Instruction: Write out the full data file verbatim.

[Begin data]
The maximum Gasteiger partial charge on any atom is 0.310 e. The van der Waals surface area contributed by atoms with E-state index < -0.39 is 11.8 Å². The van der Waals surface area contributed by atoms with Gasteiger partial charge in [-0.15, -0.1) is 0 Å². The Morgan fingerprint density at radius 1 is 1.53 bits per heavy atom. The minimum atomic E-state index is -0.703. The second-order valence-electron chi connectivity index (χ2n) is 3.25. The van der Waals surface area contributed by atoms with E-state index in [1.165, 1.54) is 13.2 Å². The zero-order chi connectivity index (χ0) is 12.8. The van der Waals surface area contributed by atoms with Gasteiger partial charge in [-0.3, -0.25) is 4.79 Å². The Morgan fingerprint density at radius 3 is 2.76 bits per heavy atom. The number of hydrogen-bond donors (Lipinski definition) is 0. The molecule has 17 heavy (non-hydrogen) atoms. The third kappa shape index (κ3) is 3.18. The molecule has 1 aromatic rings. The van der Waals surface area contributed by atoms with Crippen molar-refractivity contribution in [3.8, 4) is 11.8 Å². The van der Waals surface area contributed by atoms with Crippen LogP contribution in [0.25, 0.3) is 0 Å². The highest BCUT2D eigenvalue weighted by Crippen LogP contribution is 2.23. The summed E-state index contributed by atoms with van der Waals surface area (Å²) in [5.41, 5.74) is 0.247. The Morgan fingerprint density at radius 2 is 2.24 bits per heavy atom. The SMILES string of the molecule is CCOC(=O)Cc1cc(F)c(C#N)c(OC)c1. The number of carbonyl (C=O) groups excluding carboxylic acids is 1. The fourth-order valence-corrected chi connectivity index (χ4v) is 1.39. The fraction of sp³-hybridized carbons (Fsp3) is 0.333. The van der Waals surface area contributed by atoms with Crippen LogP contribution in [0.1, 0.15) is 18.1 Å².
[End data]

The maximum Gasteiger partial charge on any atom is 0.310 e. The van der Waals surface area contributed by atoms with E-state index < -0.39 is 11.8 Å². The van der Waals surface area contributed by atoms with Gasteiger partial charge in [-0.15, -0.1) is 0 Å². The Morgan fingerprint density at radius 1 is 1.53 bits per heavy atom. The minimum atomic E-state index is -0.703. The second-order valence-electron chi connectivity index (χ2n) is 3.25. The van der Waals surface area contributed by atoms with E-state index in [1.165, 1.54) is 13.2 Å². The zero-order chi connectivity index (χ0) is 12.8. The van der Waals surface area contributed by atoms with Gasteiger partial charge in [-0.3, -0.25) is 4.79 Å². The Morgan fingerprint density at radius 3 is 2.76 bits per heavy atom. The number of hydrogen-bond donors (Lipinski definition) is 0. The molecule has 17 heavy (non-hydrogen) atoms. The third kappa shape index (κ3) is 3.18. The molecule has 1 aromatic rings. The van der Waals surface area contributed by atoms with Crippen molar-refractivity contribution in [3.8, 4) is 11.8 Å². The van der Waals surface area contributed by atoms with Crippen LogP contribution in [0.25, 0.3) is 0 Å². The highest BCUT2D eigenvalue weighted by Crippen LogP contribution is 2.23. The summed E-state index contributed by atoms with van der Waals surface area (Å²) in [5.41, 5.74) is 0.247. The Morgan fingerprint density at radius 2 is 2.24 bits per heavy atom. The SMILES string of the molecule is CCOC(=O)Cc1cc(F)c(C#N)c(OC)c1. The number of carbonyl (C=O) groups excluding carboxylic acids is 1. The fourth-order valence-corrected chi connectivity index (χ4v) is 1.39. The fraction of sp³-hybridized carbons (Fsp3) is 0.333. The van der Waals surface area contributed by atoms with Crippen LogP contribution in [0.1, 0.15) is 18.1 Å².